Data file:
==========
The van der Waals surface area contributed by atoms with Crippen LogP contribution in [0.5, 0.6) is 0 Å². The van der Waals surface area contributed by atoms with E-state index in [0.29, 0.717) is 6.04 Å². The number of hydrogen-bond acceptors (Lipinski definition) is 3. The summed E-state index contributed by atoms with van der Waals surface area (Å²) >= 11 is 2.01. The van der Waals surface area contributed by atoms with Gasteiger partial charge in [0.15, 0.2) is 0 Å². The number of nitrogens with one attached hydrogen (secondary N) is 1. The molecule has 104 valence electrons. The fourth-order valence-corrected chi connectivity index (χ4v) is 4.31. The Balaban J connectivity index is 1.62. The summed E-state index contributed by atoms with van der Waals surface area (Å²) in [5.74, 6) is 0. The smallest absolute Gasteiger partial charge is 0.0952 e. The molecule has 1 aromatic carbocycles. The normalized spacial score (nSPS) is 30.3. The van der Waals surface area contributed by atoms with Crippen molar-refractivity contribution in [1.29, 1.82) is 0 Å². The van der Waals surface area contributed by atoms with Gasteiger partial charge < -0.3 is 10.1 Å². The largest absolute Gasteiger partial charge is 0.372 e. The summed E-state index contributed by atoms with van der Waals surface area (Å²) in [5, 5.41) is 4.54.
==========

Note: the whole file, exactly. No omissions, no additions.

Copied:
The van der Waals surface area contributed by atoms with Crippen LogP contribution in [0.5, 0.6) is 0 Å². The van der Waals surface area contributed by atoms with E-state index in [0.29, 0.717) is 6.04 Å². The number of hydrogen-bond acceptors (Lipinski definition) is 3. The summed E-state index contributed by atoms with van der Waals surface area (Å²) >= 11 is 2.01. The van der Waals surface area contributed by atoms with Gasteiger partial charge in [0.15, 0.2) is 0 Å². The number of nitrogens with one attached hydrogen (secondary N) is 1. The molecule has 104 valence electrons. The fourth-order valence-corrected chi connectivity index (χ4v) is 4.31. The Balaban J connectivity index is 1.62. The summed E-state index contributed by atoms with van der Waals surface area (Å²) in [5.74, 6) is 0. The smallest absolute Gasteiger partial charge is 0.0952 e. The molecule has 1 aromatic carbocycles. The normalized spacial score (nSPS) is 30.3. The van der Waals surface area contributed by atoms with Crippen molar-refractivity contribution in [1.29, 1.82) is 0 Å². The van der Waals surface area contributed by atoms with Gasteiger partial charge < -0.3 is 10.1 Å². The largest absolute Gasteiger partial charge is 0.372 e. The summed E-state index contributed by atoms with van der Waals surface area (Å²) in [5, 5.41) is 4.54.